I realized this semester that my own recent initiative to take control of my life all boiled down to one thing: being organized. How can I get things done if I don’t know what I have to do? How can I write a paper if I don’t have the guideline sheet? How do I know what stories are going in the newspaper this week, if I don’t have them written down?

Anais Nin once said, “Life is a process of becoming, a combination of states we have to go through. Where people fail is that they wish to elect a state and remain in it. This is a kind of death.”

When I finally decided I needed to start becoming organized, I realized that organization in all forms is something that did not just come naturally to me. It’s something I had to work for it continuously.

I am in no way claiming to be an expert. All I am is someone who is in the process of becoming organized, wanting to share my journey of the states I am going through. I like to think of it as lending a hand to the less organized. Giving personal testimony to what works for me and what doesn’t, helpful hints, tricks and tips, and why becoming organized was so important to me.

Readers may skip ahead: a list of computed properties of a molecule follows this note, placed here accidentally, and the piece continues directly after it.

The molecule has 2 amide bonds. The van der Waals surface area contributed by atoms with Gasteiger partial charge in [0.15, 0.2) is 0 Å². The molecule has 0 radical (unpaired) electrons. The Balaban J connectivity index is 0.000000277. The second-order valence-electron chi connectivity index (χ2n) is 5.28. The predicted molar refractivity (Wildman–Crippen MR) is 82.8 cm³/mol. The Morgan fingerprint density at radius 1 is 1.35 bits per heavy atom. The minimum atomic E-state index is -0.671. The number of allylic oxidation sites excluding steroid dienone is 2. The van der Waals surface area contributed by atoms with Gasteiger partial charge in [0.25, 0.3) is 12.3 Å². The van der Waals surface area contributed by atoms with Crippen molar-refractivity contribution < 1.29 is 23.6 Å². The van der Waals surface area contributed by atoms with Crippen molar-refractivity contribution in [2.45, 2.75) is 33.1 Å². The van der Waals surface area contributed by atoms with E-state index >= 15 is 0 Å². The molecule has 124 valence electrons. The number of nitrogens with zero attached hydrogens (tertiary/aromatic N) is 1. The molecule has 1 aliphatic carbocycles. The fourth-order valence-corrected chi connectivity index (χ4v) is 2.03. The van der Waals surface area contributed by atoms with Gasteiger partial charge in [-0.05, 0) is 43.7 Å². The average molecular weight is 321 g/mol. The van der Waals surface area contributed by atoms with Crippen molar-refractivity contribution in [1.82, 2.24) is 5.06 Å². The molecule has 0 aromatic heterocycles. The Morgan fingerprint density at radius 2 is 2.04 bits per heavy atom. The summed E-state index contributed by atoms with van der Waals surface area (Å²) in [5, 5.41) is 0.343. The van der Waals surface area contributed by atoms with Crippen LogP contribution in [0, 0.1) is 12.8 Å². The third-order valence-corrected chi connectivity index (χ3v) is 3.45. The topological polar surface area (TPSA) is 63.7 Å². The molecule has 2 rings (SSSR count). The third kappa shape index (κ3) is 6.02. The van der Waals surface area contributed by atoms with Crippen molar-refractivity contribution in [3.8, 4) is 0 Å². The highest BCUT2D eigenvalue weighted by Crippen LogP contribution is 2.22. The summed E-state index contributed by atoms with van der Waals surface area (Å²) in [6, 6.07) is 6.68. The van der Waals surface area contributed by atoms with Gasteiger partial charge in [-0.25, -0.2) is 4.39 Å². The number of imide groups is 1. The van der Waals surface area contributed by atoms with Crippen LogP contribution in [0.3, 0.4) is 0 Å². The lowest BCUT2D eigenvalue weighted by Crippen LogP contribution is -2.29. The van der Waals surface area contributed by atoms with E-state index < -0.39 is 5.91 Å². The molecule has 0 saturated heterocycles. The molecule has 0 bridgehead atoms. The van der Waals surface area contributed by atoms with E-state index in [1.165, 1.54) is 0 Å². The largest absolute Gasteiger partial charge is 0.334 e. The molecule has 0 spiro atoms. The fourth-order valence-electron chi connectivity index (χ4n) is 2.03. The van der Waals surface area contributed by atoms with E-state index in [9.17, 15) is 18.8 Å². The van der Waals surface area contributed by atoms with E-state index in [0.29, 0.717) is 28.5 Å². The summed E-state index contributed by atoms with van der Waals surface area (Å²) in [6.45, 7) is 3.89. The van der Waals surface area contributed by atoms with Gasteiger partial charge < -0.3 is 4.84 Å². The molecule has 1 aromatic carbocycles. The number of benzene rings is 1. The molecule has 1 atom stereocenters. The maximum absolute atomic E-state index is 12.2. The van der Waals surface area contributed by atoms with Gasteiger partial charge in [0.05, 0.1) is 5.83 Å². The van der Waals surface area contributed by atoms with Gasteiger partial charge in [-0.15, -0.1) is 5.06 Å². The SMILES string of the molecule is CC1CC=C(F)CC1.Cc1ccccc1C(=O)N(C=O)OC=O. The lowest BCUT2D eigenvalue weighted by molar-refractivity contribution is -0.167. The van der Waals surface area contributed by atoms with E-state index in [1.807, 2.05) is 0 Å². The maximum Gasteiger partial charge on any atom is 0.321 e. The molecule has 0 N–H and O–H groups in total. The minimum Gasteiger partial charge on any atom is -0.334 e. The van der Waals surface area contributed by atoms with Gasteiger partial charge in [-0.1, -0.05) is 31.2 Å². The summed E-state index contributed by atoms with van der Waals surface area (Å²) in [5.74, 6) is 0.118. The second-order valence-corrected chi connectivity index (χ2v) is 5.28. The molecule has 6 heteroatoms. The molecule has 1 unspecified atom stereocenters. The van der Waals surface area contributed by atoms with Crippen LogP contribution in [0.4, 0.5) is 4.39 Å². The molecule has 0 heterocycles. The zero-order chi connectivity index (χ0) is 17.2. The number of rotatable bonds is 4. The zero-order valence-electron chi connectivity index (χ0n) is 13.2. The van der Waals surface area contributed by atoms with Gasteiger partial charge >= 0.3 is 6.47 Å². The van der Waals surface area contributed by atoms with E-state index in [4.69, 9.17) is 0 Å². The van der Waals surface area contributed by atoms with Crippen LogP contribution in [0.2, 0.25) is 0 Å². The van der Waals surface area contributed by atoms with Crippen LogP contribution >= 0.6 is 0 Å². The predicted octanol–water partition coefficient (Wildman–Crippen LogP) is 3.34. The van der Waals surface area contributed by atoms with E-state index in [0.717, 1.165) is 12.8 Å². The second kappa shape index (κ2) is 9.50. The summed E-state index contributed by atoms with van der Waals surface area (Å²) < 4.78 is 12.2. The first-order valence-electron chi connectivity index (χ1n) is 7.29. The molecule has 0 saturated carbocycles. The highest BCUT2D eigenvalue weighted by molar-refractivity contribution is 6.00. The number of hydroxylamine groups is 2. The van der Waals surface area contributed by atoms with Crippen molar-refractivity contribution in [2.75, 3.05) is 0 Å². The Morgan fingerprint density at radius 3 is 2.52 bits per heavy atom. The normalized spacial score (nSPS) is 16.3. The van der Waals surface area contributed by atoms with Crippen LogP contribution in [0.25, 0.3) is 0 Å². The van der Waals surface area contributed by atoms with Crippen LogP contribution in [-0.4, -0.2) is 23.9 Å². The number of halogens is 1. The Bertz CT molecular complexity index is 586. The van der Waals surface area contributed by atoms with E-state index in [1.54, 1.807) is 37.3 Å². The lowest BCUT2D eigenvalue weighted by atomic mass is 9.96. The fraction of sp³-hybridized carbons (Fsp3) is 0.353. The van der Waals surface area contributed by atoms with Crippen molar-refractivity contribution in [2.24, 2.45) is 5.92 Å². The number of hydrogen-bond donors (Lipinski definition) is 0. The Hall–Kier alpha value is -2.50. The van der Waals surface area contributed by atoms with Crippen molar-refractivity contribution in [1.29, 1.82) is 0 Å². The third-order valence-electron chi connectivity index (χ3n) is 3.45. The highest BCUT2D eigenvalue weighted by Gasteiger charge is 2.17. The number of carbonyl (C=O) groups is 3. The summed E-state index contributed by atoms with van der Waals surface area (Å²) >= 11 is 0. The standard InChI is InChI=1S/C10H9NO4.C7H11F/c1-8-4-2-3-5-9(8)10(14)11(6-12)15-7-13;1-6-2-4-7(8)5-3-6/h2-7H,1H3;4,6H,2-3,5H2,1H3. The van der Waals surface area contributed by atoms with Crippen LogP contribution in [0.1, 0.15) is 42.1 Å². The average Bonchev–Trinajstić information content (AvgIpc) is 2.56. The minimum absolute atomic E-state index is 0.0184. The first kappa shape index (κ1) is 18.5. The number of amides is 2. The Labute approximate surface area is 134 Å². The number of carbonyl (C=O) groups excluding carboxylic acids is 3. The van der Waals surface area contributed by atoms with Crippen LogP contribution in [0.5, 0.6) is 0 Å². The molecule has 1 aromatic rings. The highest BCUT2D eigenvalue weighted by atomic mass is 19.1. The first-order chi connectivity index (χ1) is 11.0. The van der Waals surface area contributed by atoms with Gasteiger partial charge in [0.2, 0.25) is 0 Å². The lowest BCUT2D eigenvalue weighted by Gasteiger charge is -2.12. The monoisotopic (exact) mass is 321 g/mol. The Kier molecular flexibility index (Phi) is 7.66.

The above picture is the full size version of what I used for my header. It contains some items that I couldn’t become organized without, which I feel gives the blog a more personal feel. More on those items to come in the future!

February 15, 2010 at 3:13 am Leave a comment

Newer Posts


“Becoming Organized” in a nutshell.

Anais Nin once said, “Life is a process of becoming, a combination of states we have to go through. Where people fail is that they wish to elect a state and remain in it. This is a kind of death.”

All I am is someone who is in the process of becoming organized, wanting to share my journey of the states I am going through. I like to think of it as lending a hand to the less organized. Giving personal testimony to what works for me and what doesn’t, helpful hints, tricks and tips, and why becoming organized was so important to me.

August 2017
M T W T F S S
« May    
 123456
78910111213
14151617181920
21222324252627
28293031  

Archives